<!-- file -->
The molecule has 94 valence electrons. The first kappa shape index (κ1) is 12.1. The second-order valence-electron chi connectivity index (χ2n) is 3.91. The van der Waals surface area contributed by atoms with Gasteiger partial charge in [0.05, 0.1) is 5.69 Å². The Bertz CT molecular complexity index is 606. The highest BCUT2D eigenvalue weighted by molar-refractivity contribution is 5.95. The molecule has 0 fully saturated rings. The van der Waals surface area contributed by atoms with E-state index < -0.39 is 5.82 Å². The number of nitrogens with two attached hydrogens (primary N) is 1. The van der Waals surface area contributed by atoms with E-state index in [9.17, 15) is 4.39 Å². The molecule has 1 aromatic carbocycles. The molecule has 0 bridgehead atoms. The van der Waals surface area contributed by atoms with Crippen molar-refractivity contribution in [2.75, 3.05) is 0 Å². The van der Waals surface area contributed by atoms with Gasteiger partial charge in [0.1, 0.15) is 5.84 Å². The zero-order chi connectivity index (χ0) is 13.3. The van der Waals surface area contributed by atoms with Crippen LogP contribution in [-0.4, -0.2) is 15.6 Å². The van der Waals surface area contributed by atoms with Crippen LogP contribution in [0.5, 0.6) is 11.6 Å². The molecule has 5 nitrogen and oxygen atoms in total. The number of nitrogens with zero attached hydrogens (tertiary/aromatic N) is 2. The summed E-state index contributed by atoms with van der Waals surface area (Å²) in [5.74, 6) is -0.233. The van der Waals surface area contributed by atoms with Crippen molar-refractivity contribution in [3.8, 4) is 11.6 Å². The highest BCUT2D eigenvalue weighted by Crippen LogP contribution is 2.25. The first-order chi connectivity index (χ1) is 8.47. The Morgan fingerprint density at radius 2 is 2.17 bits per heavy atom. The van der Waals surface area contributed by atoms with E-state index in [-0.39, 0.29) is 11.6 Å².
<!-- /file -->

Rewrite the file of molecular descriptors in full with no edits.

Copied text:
The molecule has 94 valence electrons. The first kappa shape index (κ1) is 12.1. The second-order valence-electron chi connectivity index (χ2n) is 3.91. The van der Waals surface area contributed by atoms with Gasteiger partial charge in [0.05, 0.1) is 5.69 Å². The Bertz CT molecular complexity index is 606. The highest BCUT2D eigenvalue weighted by molar-refractivity contribution is 5.95. The molecule has 0 fully saturated rings. The van der Waals surface area contributed by atoms with E-state index < -0.39 is 5.82 Å². The number of nitrogens with two attached hydrogens (primary N) is 1. The van der Waals surface area contributed by atoms with E-state index in [9.17, 15) is 4.39 Å². The molecule has 1 aromatic carbocycles. The molecule has 0 bridgehead atoms. The van der Waals surface area contributed by atoms with Crippen molar-refractivity contribution in [2.75, 3.05) is 0 Å². The van der Waals surface area contributed by atoms with Gasteiger partial charge in [0.1, 0.15) is 5.84 Å². The zero-order chi connectivity index (χ0) is 13.3. The van der Waals surface area contributed by atoms with Crippen LogP contribution in [-0.4, -0.2) is 15.6 Å². The van der Waals surface area contributed by atoms with Crippen LogP contribution in [0.5, 0.6) is 11.6 Å². The molecule has 5 nitrogen and oxygen atoms in total. The number of nitrogens with zero attached hydrogens (tertiary/aromatic N) is 2. The summed E-state index contributed by atoms with van der Waals surface area (Å²) in [5.74, 6) is -0.233. The van der Waals surface area contributed by atoms with Crippen molar-refractivity contribution in [3.8, 4) is 11.6 Å². The highest BCUT2D eigenvalue weighted by Crippen LogP contribution is 2.25. The first-order chi connectivity index (χ1) is 8.47. The Morgan fingerprint density at radius 2 is 2.17 bits per heavy atom. The van der Waals surface area contributed by atoms with E-state index in [-0.39, 0.29) is 11.6 Å².